Somewhere Still by pd lyons for donald lyons with regards to WB Yeats


This year I notice that Father’s day and WB Yeats birthday ( June 13, 1865 ) are close. So with that in mind I’m re posting the following poem that i wrote for my father and mother along with my fathers favourite WB Yeats poem,  Song of the Wandering Aengus. It was the poem I tried to read at his funeral but was unable to do it any justice. My father was the book man of the family his collection of books was a constant inspiration and resource for me growing up. He read me Longfellow, Kipling, Shakespeare  before i could read. He gave me Tolkien when i was 11, he gave me Henry miller when i was older, he gave me WB Yeats and Aubrey Beardsley, Tanith Lee and Djuna Barns, Brautigan and Shakespeare….

He was a Marine in the South Pacific, he was a policeman ( https://pdlyons.wordpress.com/2014/06/12/cop-by-pd-lyons/  ) in an old mill town, he was a seller of out of print books, he was the guy who loved my mother very much and no matter what when the chips were down he was always there for us.


Somewhere Still

Somewhere there is still a place, you sitting in the sun, concrete porch paving slabs, Cape Cod Grey picnic table, small summer savages run, jump, cling, – immune bare foot impervious to sun, skin frosted with salt, lotions, and cake icing.

Somewhere grand children still take your hand, invite you to cross the street walk with them down to the beach, take them sometimes instead to lunch.

Long time companions, comforts old age, afternoon naps, books, mail order catalogues, big band music and too those ever-dangerous memories – a love, a marriage, a death, a wound never in twenty-three years of healing cured…

Somewhere still she takes you by the hand, Ohs your name, laughs into the open window, ’55 Chevy, summer bright chrome, so close to flying great American V8 highways through the Canadian border dwindling into heavy Nova Scotia sands.

There has never been an ocean too cold for her to swim in, long after you retreat to safety – flamingo towels, Knickerbocker beer, USMC Zippo, Old Gold cigarette spiral prayers, gratitude at last, unable to fathom any reason to feel bad about surviving.  Deep breath wonderful (not a god damn palm tree in sight), watch that woman of the sea. Only wish there would never have to be a time to leave.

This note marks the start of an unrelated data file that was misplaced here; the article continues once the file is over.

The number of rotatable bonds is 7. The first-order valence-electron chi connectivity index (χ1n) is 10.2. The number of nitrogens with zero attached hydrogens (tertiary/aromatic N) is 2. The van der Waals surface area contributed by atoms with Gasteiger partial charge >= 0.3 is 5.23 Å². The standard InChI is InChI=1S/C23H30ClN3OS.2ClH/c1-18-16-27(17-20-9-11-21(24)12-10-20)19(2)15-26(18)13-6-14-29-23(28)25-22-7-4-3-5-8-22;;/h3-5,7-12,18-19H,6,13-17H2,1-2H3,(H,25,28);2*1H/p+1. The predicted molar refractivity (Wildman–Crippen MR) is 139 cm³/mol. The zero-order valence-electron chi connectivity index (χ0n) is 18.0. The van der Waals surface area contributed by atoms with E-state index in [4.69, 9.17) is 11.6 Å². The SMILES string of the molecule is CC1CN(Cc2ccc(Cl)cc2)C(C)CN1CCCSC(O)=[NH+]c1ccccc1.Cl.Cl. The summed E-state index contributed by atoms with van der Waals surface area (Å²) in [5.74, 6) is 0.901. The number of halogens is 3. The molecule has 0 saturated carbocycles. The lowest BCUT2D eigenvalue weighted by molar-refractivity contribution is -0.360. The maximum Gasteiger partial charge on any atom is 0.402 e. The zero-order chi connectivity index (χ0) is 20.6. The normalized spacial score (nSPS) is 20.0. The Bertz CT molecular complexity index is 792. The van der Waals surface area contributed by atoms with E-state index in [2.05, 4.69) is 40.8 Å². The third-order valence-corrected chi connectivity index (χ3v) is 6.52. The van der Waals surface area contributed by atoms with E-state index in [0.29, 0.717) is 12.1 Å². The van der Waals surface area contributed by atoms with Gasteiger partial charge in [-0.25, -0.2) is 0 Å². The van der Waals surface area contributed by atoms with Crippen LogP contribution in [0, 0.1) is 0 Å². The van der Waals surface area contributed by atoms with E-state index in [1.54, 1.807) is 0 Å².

Later she gets tipsy; saying yes when the barman offers to sweeten her drink , not knowing that here to sweeten means more liquor. Out on the dance floor, hold each other tight as you want ‘cause she’s your wife now and you’ve always liked the Mills Brothers.

Sometime after midnight, small cedar room, Stuart tartan blankets, crisp white sheets, strange night sounds traipsing gingham curtains, as if tiny fingers she ohs your name, answer back with words you never knew before.

This spring by the sea your little house will not find you. Gone now. Perhaps to wander?  That glimmering girl once more beside you…

“And pluck till time and times are done The silver apples of the moon, The golden apples of the sun”

(For: D.R.L. – with regards to W.B., his favourite poet)

~from Wanting To Be In The Old Tongue – poems of an Irish Descent, by PD Lyons, 2011, ISBN 1466272996

 

http://www.poetry-archive.com/y/the_song_of_wandering_aengus.html

THE SONG OF WANDERING AENGUS

by: W.B. Yeats

WENT out to the hazel wood,
Because a fire was in my head,
And cut and peeled a hazel wand,
And hooked a berry to a thread;
 
And when white moths were on the wing,
And moth-like stars were flickering out,
I dropped the berry in a stream
And caught a little silver trout.
 
When I had laid it on the floor
I went to blow the fire a-flame,
But something rustled on the floor,
And some one called me by my name:
It had become a glimmering girl
With apple blossom in her hair
Who called me by my name and ran
And faded through the brightening air.
 
Though I am old with wandering
Through hollow lands and hilly lands,
I will find out where she has gone,
And kiss her lips and take her hands;
And walk among long dappled grass,
And pluck till time and times are done
The silver apples of the moon,
The golden apples of the sun.

‘The Song of Wandering Aengus’ is reprinted from An Anthology of Modern Verse. Ed. A. Methuen. London: Methuen & Co., 1921.

 

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Picture 108

 

 

 

 

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  • […] The Song of Wandering Aengus by W.B. Yeats (1865–1939) is one of my favourite poems, and of which this piece does refer to.  you can find the full text of Yeats work, along with another of my own relating to Yeats at this link https://pdlyons.wordpress.com/2014/06/15/somewhere-still-by-pd-lyons-for-donald-lyons-with-regards-to… […]

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